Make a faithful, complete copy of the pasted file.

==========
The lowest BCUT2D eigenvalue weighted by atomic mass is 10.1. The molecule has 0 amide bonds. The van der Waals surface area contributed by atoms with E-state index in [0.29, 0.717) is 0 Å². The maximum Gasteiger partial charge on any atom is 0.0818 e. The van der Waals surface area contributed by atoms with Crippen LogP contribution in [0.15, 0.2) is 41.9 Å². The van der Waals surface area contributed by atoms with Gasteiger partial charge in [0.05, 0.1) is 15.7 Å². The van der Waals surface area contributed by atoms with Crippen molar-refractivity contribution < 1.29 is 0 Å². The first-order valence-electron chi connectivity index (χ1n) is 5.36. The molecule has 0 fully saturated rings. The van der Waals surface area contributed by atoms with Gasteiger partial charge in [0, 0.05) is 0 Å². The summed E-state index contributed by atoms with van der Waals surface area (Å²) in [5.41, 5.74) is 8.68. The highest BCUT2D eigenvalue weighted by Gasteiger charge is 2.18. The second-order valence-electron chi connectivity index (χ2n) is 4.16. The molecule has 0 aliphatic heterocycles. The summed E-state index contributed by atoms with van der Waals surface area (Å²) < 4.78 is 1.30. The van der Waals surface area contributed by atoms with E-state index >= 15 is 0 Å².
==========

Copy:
The lowest BCUT2D eigenvalue weighted by atomic mass is 10.1. The molecule has 0 amide bonds. The van der Waals surface area contributed by atoms with E-state index in [0.29, 0.717) is 0 Å². The maximum Gasteiger partial charge on any atom is 0.0818 e. The van der Waals surface area contributed by atoms with Crippen LogP contribution in [0.15, 0.2) is 41.9 Å². The van der Waals surface area contributed by atoms with Gasteiger partial charge in [0.05, 0.1) is 15.7 Å². The van der Waals surface area contributed by atoms with Crippen molar-refractivity contribution < 1.29 is 0 Å². The first-order valence-electron chi connectivity index (χ1n) is 5.36. The molecule has 0 fully saturated rings. The van der Waals surface area contributed by atoms with Gasteiger partial charge in [0, 0.05) is 0 Å². The summed E-state index contributed by atoms with van der Waals surface area (Å²) in [5.41, 5.74) is 8.68. The highest BCUT2D eigenvalue weighted by Gasteiger charge is 2.18. The second-order valence-electron chi connectivity index (χ2n) is 4.16. The molecule has 0 aliphatic heterocycles. The summed E-state index contributed by atoms with van der Waals surface area (Å²) < 4.78 is 1.30. The van der Waals surface area contributed by atoms with E-state index >= 15 is 0 Å².